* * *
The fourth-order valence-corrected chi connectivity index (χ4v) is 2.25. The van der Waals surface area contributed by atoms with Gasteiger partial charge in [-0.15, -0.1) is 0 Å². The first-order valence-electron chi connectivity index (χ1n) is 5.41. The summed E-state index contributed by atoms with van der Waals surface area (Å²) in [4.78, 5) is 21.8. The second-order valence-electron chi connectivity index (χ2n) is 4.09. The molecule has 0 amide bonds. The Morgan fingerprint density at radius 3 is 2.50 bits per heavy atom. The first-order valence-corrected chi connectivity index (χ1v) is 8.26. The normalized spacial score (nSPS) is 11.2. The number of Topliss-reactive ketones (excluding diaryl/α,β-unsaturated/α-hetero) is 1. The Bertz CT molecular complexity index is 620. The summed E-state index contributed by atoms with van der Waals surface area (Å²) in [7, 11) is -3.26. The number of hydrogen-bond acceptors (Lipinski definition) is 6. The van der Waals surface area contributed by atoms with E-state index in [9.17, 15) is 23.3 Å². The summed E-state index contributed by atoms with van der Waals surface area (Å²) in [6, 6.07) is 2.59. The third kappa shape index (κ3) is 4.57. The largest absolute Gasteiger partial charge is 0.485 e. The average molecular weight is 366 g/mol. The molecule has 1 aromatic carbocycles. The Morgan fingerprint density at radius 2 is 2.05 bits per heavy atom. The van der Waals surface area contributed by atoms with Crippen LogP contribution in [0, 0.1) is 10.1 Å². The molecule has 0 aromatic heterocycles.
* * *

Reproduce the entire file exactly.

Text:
The fourth-order valence-corrected chi connectivity index (χ4v) is 2.25. The van der Waals surface area contributed by atoms with Gasteiger partial charge in [-0.15, -0.1) is 0 Å². The first-order valence-electron chi connectivity index (χ1n) is 5.41. The summed E-state index contributed by atoms with van der Waals surface area (Å²) in [4.78, 5) is 21.8. The second-order valence-electron chi connectivity index (χ2n) is 4.09. The molecule has 0 amide bonds. The Morgan fingerprint density at radius 3 is 2.50 bits per heavy atom. The first-order valence-corrected chi connectivity index (χ1v) is 8.26. The normalized spacial score (nSPS) is 11.2. The number of Topliss-reactive ketones (excluding diaryl/α,β-unsaturated/α-hetero) is 1. The Bertz CT molecular complexity index is 620. The summed E-state index contributed by atoms with van der Waals surface area (Å²) in [7, 11) is -3.26. The number of hydrogen-bond acceptors (Lipinski definition) is 6. The van der Waals surface area contributed by atoms with E-state index in [9.17, 15) is 23.3 Å². The summed E-state index contributed by atoms with van der Waals surface area (Å²) in [6, 6.07) is 2.59. The third kappa shape index (κ3) is 4.57. The largest absolute Gasteiger partial charge is 0.485 e. The average molecular weight is 366 g/mol. The molecule has 1 aromatic carbocycles. The Morgan fingerprint density at radius 2 is 2.05 bits per heavy atom. The van der Waals surface area contributed by atoms with Crippen LogP contribution in [0, 0.1) is 10.1 Å². The molecule has 0 aromatic heterocycles.